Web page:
Antony (Tony) J. Williams received his BSc in 1985 from the University of Liverpool (UK) and PhD in 1988 from the University of London (UK). His PhD research interests were in studying the effects of high pressure on molecular motions within lubricant related systems using Nuclear Magnetic Resonance. He moved to Ottawa, Canada to work for the National Research Council performing fundamental research on the electron paramagnetic resonance of radicals trapped in single crystals. Following his postdoctoral position he became the NMR Facility Manager for Ottawa University. Tony joined the Eastman Kodak Company in Rochester, New York as their NMR Technology Leader. He led the laboratory to develop quality control across multiple spectroscopy labs and helped establish walk-up laboratories providing NMR, LC-MS and other forms of spectroscopy to hundreds of chemists across multiple sites. This included the delivery of spectroscopic data to the desktop, automated processing and his initial interests in computer-assisted structure elucidation (CASE) systems. He also worked with a team to develop the worlds’ first web-based LIMS system, WIMS, capable of allowing chemical structure searching and spectral display. With his developing cheminformatic skills and passion for data management he left corporate America to join a small start-up company working out of Toronto, Canada. He joined ACD/Labs as their NMR Product Manager and various roles, including Chief Science Officer, during his 10 years with the company. His responsibilities included managing over 50 products at one time prior to developing a product management team, managing sales, marketing, technical support and technical services. ACD/Labs was one of Canada’s Fast 50 Tech Companies, and Forbes Fast 500 companies in 2001. His primary passions during his tenure with ACD/Labs was the continued adoption of web-based technologies and developing automated structure verification and elucidation platforms. While at ACD/Labs he suggested the possibility of developing a public resource for chemists attempting to integrate internet available chemical data. He finally pursued this vision with some close friends as a hobby project in the evenings and the result was the ChemSpider database (www.chemspider.com). Even while running out of a basement on hand built servers the website developed a large community following that eventually culminated in the acquisition of the website by the Royal Society of Chemistry (RSC) based in Cambridge, United Kingdom. Tony joined the organization, together with some of the other ChemSpider team, and became their Vice President of Strategic Development. At RSC he continued to develop cheminformatics tools, specifically ChemSpider, and was the technical lead for the chemistry aspects of the Open PHACTS project (http://www.openphacts.org), a project focused on the delivery of open data, open source and open systems to support the pharmaceutical sciences. He was also the technical lead for the UK National Chemical Database Service (http://cds.rsc.org/) and the RSC lead for the PharmaSea project (http://www.pharma-sea.eu/) attempting to identify novel natural products from the ocean. He left RSC in 2015 to become a Computational Chemist in the National Center of Computational Toxicology at the Environmental Protection Agency where he is bringing his skills to bear working with a team on the delivery of a new software architecture for the management and delivery of data, algorithms and visualization tools. The “Chemistry Dashboard” was released on April 1st, no fooling, at https://comptox.epa.gov, and provides access to over 700,000 chemicals, experimental and predicted properties and a developing link network to support the environmental sciences. Tony remains passionate about computer-assisted structure elucidation and verification approaches and continues to publish in this area. He is also passionate about teaching scientists to benefit from the developing array of social networking tools for scientists and is known as the ChemConnector on the networks. Over the years he has had adjunct roles at a number of institutions and presently enjoys working with scientists at both UNC Chapel Hill and NC State University. He is widely published with over 200 papers and book chapters and was the recipient of the Jim Gray Award for eScience in 2012. In 2016 he was awarded the North Carolina ACS Distinguished Speaker Award.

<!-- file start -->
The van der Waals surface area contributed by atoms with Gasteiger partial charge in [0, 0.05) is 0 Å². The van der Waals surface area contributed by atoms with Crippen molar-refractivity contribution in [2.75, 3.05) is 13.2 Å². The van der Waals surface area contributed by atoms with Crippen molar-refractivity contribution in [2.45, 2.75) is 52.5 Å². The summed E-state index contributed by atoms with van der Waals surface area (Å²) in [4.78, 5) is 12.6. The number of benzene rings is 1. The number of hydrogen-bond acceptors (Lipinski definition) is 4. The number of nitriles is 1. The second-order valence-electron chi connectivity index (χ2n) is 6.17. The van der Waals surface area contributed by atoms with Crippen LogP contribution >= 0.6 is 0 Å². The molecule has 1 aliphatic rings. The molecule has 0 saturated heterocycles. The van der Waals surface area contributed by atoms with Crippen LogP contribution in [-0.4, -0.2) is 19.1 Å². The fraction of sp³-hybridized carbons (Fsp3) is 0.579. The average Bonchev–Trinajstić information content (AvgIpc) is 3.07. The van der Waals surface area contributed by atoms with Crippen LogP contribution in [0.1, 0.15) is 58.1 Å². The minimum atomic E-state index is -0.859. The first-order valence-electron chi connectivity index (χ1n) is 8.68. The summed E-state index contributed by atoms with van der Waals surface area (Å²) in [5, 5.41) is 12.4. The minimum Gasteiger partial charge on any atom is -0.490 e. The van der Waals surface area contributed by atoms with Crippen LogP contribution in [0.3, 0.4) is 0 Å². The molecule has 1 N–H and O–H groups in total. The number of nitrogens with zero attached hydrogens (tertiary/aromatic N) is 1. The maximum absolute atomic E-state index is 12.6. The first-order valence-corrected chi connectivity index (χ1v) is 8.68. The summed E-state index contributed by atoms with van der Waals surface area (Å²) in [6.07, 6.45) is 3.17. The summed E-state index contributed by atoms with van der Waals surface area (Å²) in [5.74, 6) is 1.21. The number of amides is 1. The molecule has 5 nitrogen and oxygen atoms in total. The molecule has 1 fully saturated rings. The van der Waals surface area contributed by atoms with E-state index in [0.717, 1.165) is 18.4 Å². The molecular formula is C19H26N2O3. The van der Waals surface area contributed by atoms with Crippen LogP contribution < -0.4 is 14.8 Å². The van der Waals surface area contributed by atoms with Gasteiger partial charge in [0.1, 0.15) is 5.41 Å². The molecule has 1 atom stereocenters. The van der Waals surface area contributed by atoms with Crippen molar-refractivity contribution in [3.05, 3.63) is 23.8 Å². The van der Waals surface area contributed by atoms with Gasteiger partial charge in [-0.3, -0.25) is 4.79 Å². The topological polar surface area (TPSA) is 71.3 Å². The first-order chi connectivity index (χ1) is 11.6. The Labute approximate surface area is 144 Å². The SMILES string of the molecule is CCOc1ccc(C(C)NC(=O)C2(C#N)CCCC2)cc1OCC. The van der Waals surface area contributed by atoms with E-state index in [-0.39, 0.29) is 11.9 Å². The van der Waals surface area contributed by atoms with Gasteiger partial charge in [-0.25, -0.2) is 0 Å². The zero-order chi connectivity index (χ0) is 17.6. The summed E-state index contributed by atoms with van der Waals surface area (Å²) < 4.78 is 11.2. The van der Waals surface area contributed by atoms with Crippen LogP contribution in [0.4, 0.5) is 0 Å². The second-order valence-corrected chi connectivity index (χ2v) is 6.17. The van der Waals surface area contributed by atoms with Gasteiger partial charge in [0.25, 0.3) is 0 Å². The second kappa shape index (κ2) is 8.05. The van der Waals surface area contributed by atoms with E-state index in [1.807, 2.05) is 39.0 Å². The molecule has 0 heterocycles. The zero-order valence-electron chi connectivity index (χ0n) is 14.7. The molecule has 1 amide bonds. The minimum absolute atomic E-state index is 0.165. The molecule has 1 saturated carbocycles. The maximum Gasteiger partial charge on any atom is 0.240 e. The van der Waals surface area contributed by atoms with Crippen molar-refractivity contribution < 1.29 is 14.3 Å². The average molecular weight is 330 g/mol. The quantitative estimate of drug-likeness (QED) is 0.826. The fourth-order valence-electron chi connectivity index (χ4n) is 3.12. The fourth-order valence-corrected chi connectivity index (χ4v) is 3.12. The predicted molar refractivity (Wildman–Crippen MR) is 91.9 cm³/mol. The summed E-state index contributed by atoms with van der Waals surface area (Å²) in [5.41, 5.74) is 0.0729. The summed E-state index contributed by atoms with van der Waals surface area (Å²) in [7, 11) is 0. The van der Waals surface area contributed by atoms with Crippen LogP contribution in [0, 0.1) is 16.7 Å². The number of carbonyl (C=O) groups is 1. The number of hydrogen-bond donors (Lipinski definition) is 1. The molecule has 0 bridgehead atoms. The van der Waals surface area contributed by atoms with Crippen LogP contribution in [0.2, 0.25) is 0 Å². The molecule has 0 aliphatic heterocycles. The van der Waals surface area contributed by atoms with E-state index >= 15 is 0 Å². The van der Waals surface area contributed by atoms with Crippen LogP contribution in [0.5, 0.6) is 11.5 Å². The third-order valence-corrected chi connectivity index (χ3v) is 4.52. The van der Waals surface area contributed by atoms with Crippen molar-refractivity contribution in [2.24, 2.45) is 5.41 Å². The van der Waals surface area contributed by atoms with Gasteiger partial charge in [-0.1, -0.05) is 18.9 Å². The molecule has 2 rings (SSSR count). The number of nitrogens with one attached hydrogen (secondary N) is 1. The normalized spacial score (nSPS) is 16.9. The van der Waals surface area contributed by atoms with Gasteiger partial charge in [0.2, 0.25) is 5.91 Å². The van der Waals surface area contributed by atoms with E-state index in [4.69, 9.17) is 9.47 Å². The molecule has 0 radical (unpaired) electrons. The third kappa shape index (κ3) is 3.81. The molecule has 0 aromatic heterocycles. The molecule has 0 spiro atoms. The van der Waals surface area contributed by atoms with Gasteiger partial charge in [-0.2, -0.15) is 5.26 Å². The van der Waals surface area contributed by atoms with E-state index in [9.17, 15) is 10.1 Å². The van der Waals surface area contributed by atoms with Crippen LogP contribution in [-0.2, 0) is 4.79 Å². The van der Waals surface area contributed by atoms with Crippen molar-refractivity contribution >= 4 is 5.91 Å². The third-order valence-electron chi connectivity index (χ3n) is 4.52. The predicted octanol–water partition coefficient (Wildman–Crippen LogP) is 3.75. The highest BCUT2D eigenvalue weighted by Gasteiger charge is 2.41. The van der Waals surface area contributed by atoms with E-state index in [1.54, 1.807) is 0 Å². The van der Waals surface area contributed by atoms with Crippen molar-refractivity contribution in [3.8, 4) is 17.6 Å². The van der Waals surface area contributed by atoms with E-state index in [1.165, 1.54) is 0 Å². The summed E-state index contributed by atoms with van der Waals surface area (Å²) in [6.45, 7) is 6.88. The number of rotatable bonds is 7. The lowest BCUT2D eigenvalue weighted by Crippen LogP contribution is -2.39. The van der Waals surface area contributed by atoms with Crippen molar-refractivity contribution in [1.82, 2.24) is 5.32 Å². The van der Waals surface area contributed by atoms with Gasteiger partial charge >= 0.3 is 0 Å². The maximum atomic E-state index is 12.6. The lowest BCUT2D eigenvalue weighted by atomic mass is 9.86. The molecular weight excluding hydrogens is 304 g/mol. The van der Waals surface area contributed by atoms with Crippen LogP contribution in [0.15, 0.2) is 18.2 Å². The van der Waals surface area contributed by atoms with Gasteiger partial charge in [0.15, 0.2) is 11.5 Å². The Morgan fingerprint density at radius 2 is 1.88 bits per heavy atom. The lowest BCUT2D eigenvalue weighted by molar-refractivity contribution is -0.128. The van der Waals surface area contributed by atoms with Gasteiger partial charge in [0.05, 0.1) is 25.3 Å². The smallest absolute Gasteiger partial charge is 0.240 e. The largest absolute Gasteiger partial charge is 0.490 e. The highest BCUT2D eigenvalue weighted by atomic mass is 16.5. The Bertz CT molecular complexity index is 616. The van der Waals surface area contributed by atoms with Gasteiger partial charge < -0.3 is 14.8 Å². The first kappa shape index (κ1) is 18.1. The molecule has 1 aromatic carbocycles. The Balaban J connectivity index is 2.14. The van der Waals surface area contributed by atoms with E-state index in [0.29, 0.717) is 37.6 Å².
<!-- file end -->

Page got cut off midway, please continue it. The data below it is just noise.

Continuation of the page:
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Posted by on January 10, 2017 in AltMetrics